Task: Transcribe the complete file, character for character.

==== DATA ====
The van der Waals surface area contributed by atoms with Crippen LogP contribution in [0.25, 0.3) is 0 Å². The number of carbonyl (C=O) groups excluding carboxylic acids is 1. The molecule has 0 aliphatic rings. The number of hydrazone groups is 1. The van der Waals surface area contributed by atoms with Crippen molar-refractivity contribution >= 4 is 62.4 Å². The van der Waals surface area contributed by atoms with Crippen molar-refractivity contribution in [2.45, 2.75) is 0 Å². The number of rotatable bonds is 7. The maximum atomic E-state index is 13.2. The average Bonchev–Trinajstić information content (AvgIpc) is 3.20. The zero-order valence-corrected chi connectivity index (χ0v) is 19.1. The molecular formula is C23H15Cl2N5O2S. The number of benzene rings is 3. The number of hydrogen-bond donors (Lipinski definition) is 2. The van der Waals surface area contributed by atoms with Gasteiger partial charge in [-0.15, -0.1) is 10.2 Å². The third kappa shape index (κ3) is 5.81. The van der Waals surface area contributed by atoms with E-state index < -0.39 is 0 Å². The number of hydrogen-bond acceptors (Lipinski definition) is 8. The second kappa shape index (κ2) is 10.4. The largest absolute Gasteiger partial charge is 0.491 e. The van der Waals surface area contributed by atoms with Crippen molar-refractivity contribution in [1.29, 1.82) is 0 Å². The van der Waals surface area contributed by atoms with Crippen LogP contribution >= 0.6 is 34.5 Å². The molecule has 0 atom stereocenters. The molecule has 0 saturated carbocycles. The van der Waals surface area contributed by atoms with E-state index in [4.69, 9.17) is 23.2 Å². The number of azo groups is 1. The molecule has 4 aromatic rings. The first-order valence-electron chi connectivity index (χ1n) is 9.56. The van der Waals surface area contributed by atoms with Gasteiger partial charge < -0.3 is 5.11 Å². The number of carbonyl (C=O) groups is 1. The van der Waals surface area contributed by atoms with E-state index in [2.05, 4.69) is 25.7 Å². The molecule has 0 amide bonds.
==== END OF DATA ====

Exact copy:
The van der Waals surface area contributed by atoms with Crippen LogP contribution in [0.25, 0.3) is 0 Å². The number of carbonyl (C=O) groups excluding carboxylic acids is 1. The molecule has 0 aliphatic rings. The number of hydrazone groups is 1. The van der Waals surface area contributed by atoms with Crippen molar-refractivity contribution >= 4 is 62.4 Å². The van der Waals surface area contributed by atoms with Crippen molar-refractivity contribution in [2.45, 2.75) is 0 Å². The number of rotatable bonds is 7. The maximum atomic E-state index is 13.2. The average Bonchev–Trinajstić information content (AvgIpc) is 3.20. The zero-order valence-corrected chi connectivity index (χ0v) is 19.1. The molecular formula is C23H15Cl2N5O2S. The number of benzene rings is 3. The number of hydrogen-bond donors (Lipinski definition) is 2. The van der Waals surface area contributed by atoms with Gasteiger partial charge in [-0.15, -0.1) is 10.2 Å². The third kappa shape index (κ3) is 5.81. The van der Waals surface area contributed by atoms with E-state index < -0.39 is 0 Å². The number of hydrogen-bond acceptors (Lipinski definition) is 8. The second kappa shape index (κ2) is 10.4. The largest absolute Gasteiger partial charge is 0.491 e. The van der Waals surface area contributed by atoms with Crippen molar-refractivity contribution in [1.29, 1.82) is 0 Å². The van der Waals surface area contributed by atoms with Crippen LogP contribution >= 0.6 is 34.5 Å². The molecule has 0 atom stereocenters. The molecule has 0 saturated carbocycles. The van der Waals surface area contributed by atoms with E-state index in [4.69, 9.17) is 23.2 Å². The number of azo groups is 1. The molecule has 4 aromatic rings. The first-order valence-electron chi connectivity index (χ1n) is 9.56. The van der Waals surface area contributed by atoms with Gasteiger partial charge < -0.3 is 5.11 Å². The number of carbonyl (C=O) groups is 1. The van der Waals surface area contributed by atoms with E-state index in [2.05, 4.69) is 25.7 Å². The molecule has 0 amide bonds.